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Britain goes coal free, but the Beast from the East exposes energy weakness

As the sunshine smiled on Britain last week, the country went for more than two days without burning any coal for electricity – the first time this has happened since the Victorian era. As Britain ditches coal it is becoming more reliant on electricity generated from imported gas and renewables. But new research warns that Britain may not be able to rely on gas imports from Europe at times of extreme cold. During the ‘Beast from the East’, cold weather pushed up domestic demand for gas, but gas was actually exported via an interconnector with France on two of the coldest days of the year so far. Experts warn that Britain could be vulnerable to energy market volatility and may struggle to keep the lights on when the market comes under stress.

Britain ditches coal

Britain set a new coal-free record last week by going more than two days without burning the fossil fuel for electricity. Between Monday (17 April) evening and the early hours of Thursday (19 April) morning, no coal was used to generate electricity across a 55-hour period. The previous record, set last year, was for 40 hours. Wind farms and gas burning power plants accounted for most of Britain’s electricity production during the period. Wind farms generated 33.7% of the nation’s electricity supply. The country also went without coal for long periods over the weekend. Coal was the biggest source of British electricity in 2013, but usage has been in decline since a carbon tax was introduced which made it more expensive to burn coal. 2017 was the first year that more electricity came from renewable and nuclear sources than from gas and coal. Wind farms generated twice the electricity that coal-fired power stations generated. The government wants to phase out coal use completely by 2025, but last year it was reported that the UK is not likely to meet its 2020 target for 15% of energy to come from renewable sources. The technology around renewable energy is improving, and the solutions are getting bigger. An offshore windfarm that is under construction off the coast of Aberdeen uses the world’s biggest turbines. The turbines are so large that a single rotation can produce enough electricity to power a home for one day. When it is completed, the £300 million wind farm is expected to generate more than 70% of Aberdeen’s domestic electricity demand and 23% of its total demand. The 8.4MW turbines are 191 metres high – over half the height of the Shard. The wind farm made headlines when US president Donald Trump took exception to the plans because they would be visible from his golf course.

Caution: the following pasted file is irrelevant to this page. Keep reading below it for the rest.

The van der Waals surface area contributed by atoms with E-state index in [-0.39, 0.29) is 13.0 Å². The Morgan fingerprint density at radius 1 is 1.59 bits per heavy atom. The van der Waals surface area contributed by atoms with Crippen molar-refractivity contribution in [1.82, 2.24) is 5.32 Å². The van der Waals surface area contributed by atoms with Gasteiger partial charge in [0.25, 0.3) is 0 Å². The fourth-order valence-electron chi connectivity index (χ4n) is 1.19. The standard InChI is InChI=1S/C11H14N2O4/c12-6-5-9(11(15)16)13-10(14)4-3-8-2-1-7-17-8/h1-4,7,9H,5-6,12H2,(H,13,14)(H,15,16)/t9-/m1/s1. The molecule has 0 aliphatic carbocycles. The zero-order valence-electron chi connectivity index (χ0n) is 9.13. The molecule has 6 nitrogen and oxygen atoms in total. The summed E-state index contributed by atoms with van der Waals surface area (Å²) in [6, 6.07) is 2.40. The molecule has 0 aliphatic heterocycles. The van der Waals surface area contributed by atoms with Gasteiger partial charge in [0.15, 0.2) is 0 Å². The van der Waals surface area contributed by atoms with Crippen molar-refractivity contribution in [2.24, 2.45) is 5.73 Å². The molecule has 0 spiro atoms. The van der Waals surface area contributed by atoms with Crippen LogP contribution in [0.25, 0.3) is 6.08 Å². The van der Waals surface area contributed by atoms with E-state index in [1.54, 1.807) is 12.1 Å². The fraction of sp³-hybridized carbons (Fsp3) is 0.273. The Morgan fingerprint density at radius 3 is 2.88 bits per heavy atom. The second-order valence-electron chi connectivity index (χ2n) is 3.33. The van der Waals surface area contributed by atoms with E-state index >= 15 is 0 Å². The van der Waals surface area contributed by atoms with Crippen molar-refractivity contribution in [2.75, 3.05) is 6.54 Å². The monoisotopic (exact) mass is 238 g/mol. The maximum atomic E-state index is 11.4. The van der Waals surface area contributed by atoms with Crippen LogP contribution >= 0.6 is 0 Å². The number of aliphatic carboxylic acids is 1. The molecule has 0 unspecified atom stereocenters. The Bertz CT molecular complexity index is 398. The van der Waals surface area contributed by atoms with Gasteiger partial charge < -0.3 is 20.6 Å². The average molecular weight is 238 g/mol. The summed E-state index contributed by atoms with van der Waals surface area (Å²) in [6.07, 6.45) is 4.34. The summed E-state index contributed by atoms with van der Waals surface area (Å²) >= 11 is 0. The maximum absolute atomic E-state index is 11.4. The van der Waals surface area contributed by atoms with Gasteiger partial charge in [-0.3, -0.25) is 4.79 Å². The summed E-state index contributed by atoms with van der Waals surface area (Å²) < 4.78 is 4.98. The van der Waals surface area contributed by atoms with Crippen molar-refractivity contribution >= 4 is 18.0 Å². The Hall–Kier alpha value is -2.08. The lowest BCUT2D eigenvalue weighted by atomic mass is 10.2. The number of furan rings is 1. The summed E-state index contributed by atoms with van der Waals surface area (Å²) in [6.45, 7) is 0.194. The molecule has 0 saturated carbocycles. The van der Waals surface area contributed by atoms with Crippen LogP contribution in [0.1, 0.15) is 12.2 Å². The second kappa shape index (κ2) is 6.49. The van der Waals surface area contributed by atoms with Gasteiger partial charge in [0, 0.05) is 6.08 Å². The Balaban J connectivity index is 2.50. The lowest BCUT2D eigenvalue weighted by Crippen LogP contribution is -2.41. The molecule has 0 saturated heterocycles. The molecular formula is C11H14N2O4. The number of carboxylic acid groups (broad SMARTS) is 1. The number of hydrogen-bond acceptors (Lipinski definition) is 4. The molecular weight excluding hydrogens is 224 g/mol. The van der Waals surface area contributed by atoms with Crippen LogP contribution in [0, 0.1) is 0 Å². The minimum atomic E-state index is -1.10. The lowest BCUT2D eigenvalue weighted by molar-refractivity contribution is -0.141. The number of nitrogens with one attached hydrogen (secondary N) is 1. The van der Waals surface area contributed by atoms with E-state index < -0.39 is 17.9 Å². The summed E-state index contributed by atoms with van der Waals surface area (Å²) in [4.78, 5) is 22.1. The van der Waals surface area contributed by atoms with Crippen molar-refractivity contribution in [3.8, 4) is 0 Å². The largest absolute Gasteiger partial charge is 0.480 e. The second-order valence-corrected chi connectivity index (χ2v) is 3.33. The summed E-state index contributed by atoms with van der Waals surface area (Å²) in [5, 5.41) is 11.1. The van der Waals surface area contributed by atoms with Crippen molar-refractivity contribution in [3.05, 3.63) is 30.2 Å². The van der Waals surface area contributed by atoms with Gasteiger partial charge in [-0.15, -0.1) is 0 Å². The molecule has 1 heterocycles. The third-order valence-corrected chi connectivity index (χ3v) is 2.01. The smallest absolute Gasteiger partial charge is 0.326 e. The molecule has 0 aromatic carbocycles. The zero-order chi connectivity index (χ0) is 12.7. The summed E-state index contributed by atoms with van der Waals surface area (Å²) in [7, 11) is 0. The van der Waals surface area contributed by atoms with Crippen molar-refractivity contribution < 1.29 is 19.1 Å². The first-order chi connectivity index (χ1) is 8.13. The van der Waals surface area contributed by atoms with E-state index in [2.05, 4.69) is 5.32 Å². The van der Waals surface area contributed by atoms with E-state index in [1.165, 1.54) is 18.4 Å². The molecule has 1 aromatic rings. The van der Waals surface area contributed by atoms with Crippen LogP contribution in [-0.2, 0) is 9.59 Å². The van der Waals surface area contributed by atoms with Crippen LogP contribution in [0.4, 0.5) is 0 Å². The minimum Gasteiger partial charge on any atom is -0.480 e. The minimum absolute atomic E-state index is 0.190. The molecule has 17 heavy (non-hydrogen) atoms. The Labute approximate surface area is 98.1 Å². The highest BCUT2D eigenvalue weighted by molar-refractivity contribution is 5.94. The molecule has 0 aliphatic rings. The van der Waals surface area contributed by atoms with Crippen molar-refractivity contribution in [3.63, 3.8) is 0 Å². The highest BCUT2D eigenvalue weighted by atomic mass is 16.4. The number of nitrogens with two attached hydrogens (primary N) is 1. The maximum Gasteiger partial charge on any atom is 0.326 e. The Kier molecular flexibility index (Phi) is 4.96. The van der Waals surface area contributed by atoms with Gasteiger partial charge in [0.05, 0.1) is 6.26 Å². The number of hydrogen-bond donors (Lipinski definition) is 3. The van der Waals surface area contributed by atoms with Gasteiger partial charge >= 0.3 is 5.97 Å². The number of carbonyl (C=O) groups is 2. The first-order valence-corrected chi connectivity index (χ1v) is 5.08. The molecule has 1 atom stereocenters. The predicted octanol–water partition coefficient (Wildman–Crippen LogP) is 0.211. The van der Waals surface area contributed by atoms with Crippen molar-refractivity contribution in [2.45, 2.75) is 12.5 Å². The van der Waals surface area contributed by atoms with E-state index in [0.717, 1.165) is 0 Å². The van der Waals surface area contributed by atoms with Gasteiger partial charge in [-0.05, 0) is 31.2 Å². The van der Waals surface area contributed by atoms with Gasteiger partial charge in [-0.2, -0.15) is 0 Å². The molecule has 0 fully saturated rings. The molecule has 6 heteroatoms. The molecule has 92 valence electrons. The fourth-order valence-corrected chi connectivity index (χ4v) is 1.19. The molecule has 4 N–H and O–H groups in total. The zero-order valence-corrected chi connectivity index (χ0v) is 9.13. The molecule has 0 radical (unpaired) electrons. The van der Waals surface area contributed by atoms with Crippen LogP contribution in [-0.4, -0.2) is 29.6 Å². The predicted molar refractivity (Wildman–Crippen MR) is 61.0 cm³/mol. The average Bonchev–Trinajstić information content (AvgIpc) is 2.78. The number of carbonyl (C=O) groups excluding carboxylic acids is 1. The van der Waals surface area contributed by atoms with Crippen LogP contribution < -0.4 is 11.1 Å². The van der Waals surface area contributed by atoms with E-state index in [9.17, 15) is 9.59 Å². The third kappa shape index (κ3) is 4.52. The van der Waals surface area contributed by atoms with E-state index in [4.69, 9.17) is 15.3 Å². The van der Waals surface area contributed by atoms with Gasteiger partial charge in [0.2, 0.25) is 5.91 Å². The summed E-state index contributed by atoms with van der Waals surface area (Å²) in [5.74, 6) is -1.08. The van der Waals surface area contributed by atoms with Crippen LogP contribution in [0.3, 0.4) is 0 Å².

Beast from the East

But switching away from coal has brought its own problems. With coal out of favour and north sea gas stocks dwindling, imported gas has become more important to the UK's energy security. Gas accounts for 40% of electricity generation and heating in most homes and businesses. Some market analysts criticised the government for authorising the closure of Rough, the UK's largest gas storage facility. A report from Drax Power and Imperial College suggests that this makes Britain exposed to market shifts. During the Beast from the East, a cross-Channel interconnector took gas away from Britain on February 28 and March 1. The gas was used in France where market prices were higher. Gas continued to flow into Britain because market prices here were higher than in the Netherlands. “While the European interconnector is an important part of Great Britain’s electricity infrastructure, it responds solely to price,” said Andy Koss, chief executive of Drax Power. “Therefore, if Europe has a cold snap, the country is at the end of the line, leaving consumers vulnerable to security of supply and higher prices.”  

Published by Utility Helpline on (modified )